Finally, sign your business up to be featured on websites that list catering companies and reviews. Eventective.com lists caterers of all sorts, while theknot.com and weddingwire.com focus on listing catering companies that provide food for weddings.
And remember that you may need to ask for reviews as you’re starting out. A 2021 survey reported that 98% of consumers consider reviews an essential part of making a purchase, so a lack of reviews may dissuade some potential customers from supporting your business.
Create Content that Engages Your Audience
While it would be nice if you could set up marketing channels and then forget about them, continually engaging with your potential clients increases the likelihood they will stay interested in your business.
Create Static Posts and Reels on Instagram
When you’re posting on Instagram, remember that every piece of content you post should reflect your business’s values, strengths, and brand. Along with posting images of your food, you can also consider posting photos of you shopping for ingredients at a farmers’ market or a video of you making your signature pasta sauce.
While you may think posting static images and even videos to your Instagram feed will engage your audience, don’t forget about reels. These short videos typically result in 40% more interaction than traditional videos.
Along with posting your own content, don’t forget to reshare photos and videos that your business is tagged in. This can not only give you a break from generating original content, but it can show potential customers that other humans support and value your services. And remember to utilize location services to help your audience find you via location search!
Keep Facebook Content Fresh
While some people think Facebook is fading away, there are still 2.93 billion active monthly users. Facebook also appeals to people who are in their 40s, 50s, and 60s more than Instagram, Tiktok, or Snapchat, so it could allow you to reach a demographic you may not be able to when using other means.
Make it a point to post to Facebook at least weekly with content such as new specials, photos from an event you recently catered, and promotions for upcoming holidays. And don’t forget about paid Facebook ads! These ads allow you to target your audience based on factors including age, interest, and location, which may help you reach your ideal customers.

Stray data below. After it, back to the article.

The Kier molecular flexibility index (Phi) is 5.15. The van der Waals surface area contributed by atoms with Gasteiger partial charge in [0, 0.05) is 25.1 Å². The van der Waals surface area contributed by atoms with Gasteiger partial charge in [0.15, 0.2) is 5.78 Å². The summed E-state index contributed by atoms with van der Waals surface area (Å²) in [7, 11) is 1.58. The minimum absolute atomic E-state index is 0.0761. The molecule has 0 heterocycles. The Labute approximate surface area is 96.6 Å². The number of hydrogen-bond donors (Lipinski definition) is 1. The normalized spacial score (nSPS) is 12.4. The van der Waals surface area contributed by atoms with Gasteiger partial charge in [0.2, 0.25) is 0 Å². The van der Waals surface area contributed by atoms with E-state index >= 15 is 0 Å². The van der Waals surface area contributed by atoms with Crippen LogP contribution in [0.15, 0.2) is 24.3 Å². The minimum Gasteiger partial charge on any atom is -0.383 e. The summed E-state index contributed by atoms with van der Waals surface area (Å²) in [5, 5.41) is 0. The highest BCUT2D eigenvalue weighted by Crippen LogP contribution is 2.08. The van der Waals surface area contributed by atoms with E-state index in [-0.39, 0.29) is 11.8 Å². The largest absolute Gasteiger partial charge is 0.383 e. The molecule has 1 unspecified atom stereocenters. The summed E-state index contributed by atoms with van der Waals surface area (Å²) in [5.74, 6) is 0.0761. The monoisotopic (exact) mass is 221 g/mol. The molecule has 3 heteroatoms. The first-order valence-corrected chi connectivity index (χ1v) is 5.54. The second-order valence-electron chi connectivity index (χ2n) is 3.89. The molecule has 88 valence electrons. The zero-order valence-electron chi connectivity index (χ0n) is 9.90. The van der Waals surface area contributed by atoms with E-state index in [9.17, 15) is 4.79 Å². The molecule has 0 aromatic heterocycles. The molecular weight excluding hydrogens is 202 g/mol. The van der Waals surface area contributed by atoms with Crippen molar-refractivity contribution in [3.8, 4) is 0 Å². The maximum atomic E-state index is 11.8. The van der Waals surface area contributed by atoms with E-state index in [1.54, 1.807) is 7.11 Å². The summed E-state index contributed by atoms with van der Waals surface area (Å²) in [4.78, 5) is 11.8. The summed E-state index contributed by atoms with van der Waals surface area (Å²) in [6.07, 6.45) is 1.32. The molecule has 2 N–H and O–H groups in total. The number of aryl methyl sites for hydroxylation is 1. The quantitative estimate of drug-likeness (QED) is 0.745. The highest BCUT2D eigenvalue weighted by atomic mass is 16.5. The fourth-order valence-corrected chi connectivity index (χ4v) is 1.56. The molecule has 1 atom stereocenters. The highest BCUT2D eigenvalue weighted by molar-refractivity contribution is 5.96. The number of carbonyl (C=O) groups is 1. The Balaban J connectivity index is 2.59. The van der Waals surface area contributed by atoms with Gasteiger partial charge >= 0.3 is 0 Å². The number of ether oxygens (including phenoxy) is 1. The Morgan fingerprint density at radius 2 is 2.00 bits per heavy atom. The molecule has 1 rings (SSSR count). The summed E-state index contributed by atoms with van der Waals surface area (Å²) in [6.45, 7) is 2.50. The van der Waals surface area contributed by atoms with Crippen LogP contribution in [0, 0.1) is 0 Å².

Reach Customers with Email Marketing
Along with engaging on social media, you can also utilize email marketing campaigns to reach loyal customers and increase business. A recent study showed that for every $1 spent on email marketing, businesses see $44 in return.
In order for email marketing to be effective, you may need to gather a list of subscribers. Consider linking subscriber signups on Instagram and Facebook, and don’t forget about having a pen and paper signup at events you cater.
After you’ve gathered a list of interested customers, aim to send enough emails to keep subscribers interested but not so many that they consider you spam. The right number of emails to send depends on your business and audience engagement, but weekly or several times a week are popular options.
Consider using an email marketing platform like Mailchimp to make designing and sending emails easier, and to allow you to access email reports.
Topics for Email Marketing Campaigns
- Catering options for seasonal events like graduations and holiday parties
- A behind-the-scenes look at how you make a signature dish
- Spotlight on staff members
- New menu options
- Highlights from a recent event you catered
Continue to Reach New Audiences
While an online presence is a marketing must-have, it’s not the only way to reach customers. While they may seem a little outdated, radio commercials, business cards, and printed flyers can also help you spread the word about your business.
Use your company’s logo and colors to create business cards and fliers that represent your catering business. You can then place these printouts in locations like wedding venues, coffee shops, and business centers.
“I was so focused on the technique and the creation. But you really need to have a strong set of skills on the administrative side of owning and running your own business. You just want to make cakes, but you can’t until you’ve done all these other steps—bills, ordering equipment, having a kitchen plan to submit to the health department. You have to be a very well-balanced person.”*
Jason Goldman, Escoffier Lead Chef Instructor
Focus on Food…And Marketing
Even if you cook up some of the best fried chicken or cookie platters that your city has ever tasted, you still need to promote your catering business. This is especially true in the beginning stages of your new venture.
If you need a little help with the business side of running a catering business, a Food Entrepreneurship program may provide you with helpful knowledge and skills. Escoffiers’ program not only covers how to market your catering business, but it also dives into aspects including cost control, accounting, and menu design.
Want to learn more about food entrepreneurship? Check out these articles next:
- How to Start a Restaurant With Little to No Money
- 7 Side Hustles Great Cooks Can Start for Extra Cash
- How Gleam & Escoffier’s Mentorship Program Can Help Aspiring Entrepreneurs
*Information may not reflect every student’s experience. Results and outcomes may be based on several factors, such as geographical region or previous experience.